NASA is using GPS tracking devices to keep an eye on a gigantic iceberg in Antarctica. The iceberg, labeled B31, is about 240 square miles and recently broke free from the Pine Island Glacier.
Scientists are less concerned about keeping track of it and more concerned about losing track as the Antarctic winter approaches, meaning long periods of darkness making the floating ice island difficult to spot.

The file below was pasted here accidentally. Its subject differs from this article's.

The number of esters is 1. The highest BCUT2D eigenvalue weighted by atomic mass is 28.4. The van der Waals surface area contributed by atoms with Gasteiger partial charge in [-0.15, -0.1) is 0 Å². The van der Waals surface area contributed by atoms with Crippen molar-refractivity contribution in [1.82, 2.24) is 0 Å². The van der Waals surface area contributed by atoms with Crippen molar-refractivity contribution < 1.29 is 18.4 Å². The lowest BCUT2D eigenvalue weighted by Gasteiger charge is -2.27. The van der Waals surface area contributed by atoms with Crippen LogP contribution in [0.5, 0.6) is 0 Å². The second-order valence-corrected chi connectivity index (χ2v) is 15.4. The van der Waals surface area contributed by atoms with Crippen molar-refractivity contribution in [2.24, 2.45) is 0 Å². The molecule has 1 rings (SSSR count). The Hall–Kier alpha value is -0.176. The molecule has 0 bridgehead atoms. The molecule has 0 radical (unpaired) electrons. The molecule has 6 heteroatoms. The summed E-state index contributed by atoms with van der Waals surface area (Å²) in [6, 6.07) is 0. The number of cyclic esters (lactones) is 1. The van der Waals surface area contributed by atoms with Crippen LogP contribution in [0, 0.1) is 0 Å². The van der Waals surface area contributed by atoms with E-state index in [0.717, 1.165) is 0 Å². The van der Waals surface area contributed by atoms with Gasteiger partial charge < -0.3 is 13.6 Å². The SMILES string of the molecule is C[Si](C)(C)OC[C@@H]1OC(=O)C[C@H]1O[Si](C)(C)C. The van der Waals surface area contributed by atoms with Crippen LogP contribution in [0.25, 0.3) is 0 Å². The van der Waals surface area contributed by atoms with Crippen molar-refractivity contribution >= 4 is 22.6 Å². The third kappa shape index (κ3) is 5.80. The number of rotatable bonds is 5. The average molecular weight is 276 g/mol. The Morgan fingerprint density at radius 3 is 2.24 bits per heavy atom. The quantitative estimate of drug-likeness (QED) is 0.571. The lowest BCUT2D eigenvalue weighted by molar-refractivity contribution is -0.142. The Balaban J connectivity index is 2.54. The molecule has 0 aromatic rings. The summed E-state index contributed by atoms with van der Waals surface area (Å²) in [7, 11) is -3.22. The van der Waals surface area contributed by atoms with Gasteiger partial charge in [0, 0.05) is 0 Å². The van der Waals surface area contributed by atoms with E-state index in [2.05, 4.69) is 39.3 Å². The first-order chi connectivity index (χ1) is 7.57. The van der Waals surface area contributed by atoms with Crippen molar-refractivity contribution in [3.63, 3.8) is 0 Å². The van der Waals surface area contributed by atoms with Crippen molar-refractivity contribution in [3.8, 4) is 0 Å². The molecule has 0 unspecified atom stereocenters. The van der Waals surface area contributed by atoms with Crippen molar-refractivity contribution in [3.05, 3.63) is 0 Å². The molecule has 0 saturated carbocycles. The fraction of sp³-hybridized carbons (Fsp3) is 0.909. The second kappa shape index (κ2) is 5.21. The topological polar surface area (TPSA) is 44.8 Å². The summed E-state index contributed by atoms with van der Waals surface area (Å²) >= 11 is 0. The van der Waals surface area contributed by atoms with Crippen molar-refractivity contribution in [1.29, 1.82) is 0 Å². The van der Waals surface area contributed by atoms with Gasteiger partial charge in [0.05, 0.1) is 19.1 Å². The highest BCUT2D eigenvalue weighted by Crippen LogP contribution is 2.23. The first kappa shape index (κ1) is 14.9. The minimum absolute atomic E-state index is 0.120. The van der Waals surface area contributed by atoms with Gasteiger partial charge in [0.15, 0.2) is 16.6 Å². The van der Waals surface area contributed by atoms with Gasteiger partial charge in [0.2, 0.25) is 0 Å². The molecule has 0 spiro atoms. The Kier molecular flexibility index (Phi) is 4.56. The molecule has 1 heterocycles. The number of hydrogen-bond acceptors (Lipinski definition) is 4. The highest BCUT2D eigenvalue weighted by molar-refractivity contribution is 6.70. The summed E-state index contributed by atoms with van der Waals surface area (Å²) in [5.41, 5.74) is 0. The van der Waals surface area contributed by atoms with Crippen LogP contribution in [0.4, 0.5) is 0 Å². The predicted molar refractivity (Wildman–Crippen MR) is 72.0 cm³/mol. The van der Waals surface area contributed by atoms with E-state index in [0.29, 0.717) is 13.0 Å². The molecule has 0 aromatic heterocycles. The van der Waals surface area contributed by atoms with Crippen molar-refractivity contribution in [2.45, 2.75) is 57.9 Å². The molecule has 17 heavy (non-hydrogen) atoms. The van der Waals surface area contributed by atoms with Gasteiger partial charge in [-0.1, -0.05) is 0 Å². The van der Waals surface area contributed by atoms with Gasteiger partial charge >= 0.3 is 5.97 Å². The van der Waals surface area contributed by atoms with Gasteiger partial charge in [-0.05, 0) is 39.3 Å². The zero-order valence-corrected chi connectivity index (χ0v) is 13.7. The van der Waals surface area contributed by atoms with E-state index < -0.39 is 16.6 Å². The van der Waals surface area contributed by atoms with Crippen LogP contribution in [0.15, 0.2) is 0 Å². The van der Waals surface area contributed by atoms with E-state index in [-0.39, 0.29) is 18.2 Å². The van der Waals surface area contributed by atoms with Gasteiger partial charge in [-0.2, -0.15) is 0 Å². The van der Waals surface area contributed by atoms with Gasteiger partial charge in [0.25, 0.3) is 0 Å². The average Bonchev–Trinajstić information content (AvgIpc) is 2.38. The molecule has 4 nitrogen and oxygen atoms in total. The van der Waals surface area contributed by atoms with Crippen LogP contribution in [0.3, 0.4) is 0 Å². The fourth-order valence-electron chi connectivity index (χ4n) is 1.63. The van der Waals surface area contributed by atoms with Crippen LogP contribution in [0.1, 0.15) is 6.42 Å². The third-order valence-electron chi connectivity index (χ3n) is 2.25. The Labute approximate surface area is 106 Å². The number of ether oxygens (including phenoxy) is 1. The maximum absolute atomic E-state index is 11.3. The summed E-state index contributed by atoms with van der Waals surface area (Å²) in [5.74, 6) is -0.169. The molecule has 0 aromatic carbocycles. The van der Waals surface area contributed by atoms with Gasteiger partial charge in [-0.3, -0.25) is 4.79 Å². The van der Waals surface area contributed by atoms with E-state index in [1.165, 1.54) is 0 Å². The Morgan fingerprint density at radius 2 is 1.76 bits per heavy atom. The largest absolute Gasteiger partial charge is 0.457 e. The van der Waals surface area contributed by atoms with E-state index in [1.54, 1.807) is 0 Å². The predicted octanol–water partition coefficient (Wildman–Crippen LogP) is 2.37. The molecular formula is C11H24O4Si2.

Pine Island glacier has been melting at a rapid pace due to global warming and as NASA glacier expert Kelly Brunt explains, “Iceberg calving is a very normal process. However, the detachment rift, or crack, that created this iceberg was well upstream of the 30-year average calving front of Pine Island Glacier (PIG), so this a region that warrants monitoring.”
B31 has been outfitted with 37 GPS trackers that will also allow the agency to monitor whether or not the large iceberg moves into one of the many shipping routes in the southern oceans.